You can now register for a Covid-19 vaccine if you’re aged 18-29 and live in Scotland
The NHS estimate it will only be a ‘few weeks’ until you can book your vaccine
Anyone aged between 18 and 29 living in Scotland can n0w register for a Covid-19 vaccine through this link.
NHS Scotland opened an online registration portal this morning. The registration system means you will be contacted by email or text to book your vaccine. This is instead of receiving a blue letter like anyone 30 or older.
You can’t yet book a vaccine appointment but the NHS are estimating it will only be a “few weeks” until they are able to contact you to book one.
One Edi student told The Edinburgh Tab: “It’s really exciting that this is finally happening – especially for young people. It makes it seem like things are changing after so long, and hopefully things can get back to normal!”
To get registered you just need some basic personal information like your date of birth, address, and name. You don’t even need to have your CHI number (also known as an NHS number) although having it will speed the process up.
Your details are then cross-referenced with your GP to confirm who you are. And once this is confirmed, you receive an email telling you to “wait to be contacted” about your first vaccine appointment.
To use the online registration system, you need to be registered with a GP in Scotland at your current address.
Anyone who isn’t registered with a Scottish GP is being asked to phone the vaccine helpline on 0800 030 8013.
However, some who aren’t registered with GPs have complained that despite this advice on the NHS Scotland website, you still can’t register through this phone number yet. And operators are simply telling people to “try again in a few days”.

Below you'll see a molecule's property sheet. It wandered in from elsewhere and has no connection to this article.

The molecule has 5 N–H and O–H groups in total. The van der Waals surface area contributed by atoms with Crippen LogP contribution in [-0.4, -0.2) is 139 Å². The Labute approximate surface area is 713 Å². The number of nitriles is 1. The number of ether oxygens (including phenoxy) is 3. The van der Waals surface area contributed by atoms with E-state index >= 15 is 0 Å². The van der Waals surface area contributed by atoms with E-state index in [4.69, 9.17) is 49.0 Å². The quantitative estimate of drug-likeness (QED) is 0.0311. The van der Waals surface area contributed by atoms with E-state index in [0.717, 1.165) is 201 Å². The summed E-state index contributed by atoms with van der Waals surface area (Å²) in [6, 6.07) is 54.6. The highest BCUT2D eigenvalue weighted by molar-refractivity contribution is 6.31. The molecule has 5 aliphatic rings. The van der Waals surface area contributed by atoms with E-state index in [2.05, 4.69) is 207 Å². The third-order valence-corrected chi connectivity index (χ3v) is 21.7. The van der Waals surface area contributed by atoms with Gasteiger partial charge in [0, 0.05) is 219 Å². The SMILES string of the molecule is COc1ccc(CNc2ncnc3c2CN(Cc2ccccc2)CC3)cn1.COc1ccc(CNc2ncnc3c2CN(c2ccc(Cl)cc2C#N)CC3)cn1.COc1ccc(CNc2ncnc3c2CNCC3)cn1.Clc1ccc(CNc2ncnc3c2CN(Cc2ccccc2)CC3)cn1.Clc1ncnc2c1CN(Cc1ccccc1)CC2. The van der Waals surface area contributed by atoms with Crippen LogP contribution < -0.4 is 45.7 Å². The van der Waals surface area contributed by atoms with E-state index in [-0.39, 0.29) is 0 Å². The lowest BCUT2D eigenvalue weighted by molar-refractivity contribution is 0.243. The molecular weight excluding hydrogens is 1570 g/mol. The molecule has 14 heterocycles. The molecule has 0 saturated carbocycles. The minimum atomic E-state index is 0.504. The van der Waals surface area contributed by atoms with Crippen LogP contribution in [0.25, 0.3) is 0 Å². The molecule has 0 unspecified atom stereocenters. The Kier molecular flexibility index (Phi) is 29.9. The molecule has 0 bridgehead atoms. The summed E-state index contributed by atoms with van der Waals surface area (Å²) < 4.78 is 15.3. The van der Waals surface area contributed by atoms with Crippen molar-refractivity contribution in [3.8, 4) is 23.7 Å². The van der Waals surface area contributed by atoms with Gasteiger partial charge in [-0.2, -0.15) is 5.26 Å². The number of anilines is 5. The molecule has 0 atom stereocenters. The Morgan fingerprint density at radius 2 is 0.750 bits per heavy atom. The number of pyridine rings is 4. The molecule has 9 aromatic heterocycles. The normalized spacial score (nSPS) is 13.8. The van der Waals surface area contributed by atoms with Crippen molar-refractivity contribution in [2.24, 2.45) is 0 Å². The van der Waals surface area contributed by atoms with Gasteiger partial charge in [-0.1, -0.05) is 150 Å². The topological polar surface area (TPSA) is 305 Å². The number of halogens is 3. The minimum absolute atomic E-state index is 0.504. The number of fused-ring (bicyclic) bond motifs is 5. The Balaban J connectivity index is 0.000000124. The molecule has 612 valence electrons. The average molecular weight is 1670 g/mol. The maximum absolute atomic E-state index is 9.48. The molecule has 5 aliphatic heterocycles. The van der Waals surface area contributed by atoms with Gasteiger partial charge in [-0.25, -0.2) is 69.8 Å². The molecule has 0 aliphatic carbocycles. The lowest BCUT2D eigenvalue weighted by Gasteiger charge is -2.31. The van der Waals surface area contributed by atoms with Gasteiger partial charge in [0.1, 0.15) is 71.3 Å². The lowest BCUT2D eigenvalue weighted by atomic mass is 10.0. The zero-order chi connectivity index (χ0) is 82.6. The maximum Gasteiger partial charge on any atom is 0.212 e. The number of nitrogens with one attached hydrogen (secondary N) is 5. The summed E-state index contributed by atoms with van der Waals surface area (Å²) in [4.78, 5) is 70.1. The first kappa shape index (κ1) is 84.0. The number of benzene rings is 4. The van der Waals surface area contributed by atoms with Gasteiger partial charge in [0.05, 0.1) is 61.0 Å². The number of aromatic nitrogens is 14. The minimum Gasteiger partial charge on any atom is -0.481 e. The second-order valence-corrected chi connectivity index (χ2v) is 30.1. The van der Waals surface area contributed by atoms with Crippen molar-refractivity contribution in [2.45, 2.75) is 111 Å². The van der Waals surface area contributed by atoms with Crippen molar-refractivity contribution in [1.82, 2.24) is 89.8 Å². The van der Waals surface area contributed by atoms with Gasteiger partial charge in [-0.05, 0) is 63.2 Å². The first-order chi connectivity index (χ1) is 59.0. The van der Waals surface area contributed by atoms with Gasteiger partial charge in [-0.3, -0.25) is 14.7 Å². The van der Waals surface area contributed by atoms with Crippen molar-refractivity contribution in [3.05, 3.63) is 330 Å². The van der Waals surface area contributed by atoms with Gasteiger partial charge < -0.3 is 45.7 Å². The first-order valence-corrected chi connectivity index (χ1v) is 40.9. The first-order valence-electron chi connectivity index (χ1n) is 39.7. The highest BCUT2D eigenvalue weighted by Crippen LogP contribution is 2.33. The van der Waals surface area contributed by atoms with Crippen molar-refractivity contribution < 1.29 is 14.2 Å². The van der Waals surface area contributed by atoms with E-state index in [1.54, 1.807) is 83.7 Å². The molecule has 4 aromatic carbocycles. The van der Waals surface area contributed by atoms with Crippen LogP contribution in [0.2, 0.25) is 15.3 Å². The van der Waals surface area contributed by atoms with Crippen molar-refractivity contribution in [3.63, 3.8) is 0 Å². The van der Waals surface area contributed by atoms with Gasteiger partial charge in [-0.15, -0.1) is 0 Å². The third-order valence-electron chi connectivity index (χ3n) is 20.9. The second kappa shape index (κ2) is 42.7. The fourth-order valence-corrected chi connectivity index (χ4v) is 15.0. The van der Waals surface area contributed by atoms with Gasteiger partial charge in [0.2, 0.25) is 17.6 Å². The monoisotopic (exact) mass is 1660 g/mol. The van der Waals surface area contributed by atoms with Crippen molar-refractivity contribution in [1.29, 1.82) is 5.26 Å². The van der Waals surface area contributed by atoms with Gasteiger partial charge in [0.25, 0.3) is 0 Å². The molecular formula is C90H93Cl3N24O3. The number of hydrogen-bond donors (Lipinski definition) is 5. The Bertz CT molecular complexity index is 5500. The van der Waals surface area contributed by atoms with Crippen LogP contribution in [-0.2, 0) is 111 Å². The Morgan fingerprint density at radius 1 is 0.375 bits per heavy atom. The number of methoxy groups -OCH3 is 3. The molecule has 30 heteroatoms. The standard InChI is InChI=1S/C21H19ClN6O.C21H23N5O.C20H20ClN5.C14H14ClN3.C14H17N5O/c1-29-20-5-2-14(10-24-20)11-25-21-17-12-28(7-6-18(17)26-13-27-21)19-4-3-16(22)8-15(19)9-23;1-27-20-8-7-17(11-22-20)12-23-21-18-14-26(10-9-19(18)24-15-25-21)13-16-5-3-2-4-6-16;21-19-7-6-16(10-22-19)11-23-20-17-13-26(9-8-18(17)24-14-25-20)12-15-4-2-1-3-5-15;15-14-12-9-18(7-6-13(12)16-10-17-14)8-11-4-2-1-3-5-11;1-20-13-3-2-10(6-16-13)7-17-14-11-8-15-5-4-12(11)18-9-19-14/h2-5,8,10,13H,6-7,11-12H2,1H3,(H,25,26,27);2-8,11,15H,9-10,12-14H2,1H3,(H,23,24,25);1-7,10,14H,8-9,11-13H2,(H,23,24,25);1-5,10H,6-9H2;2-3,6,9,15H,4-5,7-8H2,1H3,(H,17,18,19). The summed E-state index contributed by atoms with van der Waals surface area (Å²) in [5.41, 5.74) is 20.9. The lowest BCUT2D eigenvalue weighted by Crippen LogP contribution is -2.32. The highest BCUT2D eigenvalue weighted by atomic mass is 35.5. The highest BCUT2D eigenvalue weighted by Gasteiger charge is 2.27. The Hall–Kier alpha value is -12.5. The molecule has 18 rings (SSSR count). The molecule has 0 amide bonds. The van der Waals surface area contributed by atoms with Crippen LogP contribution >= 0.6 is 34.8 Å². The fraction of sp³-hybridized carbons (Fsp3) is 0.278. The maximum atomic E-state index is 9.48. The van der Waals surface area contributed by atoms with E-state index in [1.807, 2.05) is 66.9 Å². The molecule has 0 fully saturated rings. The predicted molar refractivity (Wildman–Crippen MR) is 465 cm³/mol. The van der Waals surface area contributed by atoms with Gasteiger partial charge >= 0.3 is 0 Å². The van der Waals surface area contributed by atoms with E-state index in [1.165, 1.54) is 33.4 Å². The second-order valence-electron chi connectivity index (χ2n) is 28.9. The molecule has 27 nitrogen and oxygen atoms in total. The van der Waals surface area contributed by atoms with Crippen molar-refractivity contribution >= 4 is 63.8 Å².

Other students who are registered with a GP have also reported not being found on the system.
One Edi student told The Edinburgh Tab she’d tried to register three times but her details still couldn’t be found on the system despite being registered.
These problems are likely to disproportionately affect students. This is because students are more likely to move more frequently and so get deregistered from GPs if they move outside their GP’s catchment area.
Also, UK students from outside Scotland may still be registered with GPs at home so are less likely to be registered with a GP at their term time address in Scotland.
A Tab Instagram poll last month found that 94 per cent of students nationally would get the vaccine when offered.
The same survey also found that more than 95 per cent of Edinburgh students would also accept a vaccine.
This is despite government concern that vaccine uptake levels amongst younger people would be low.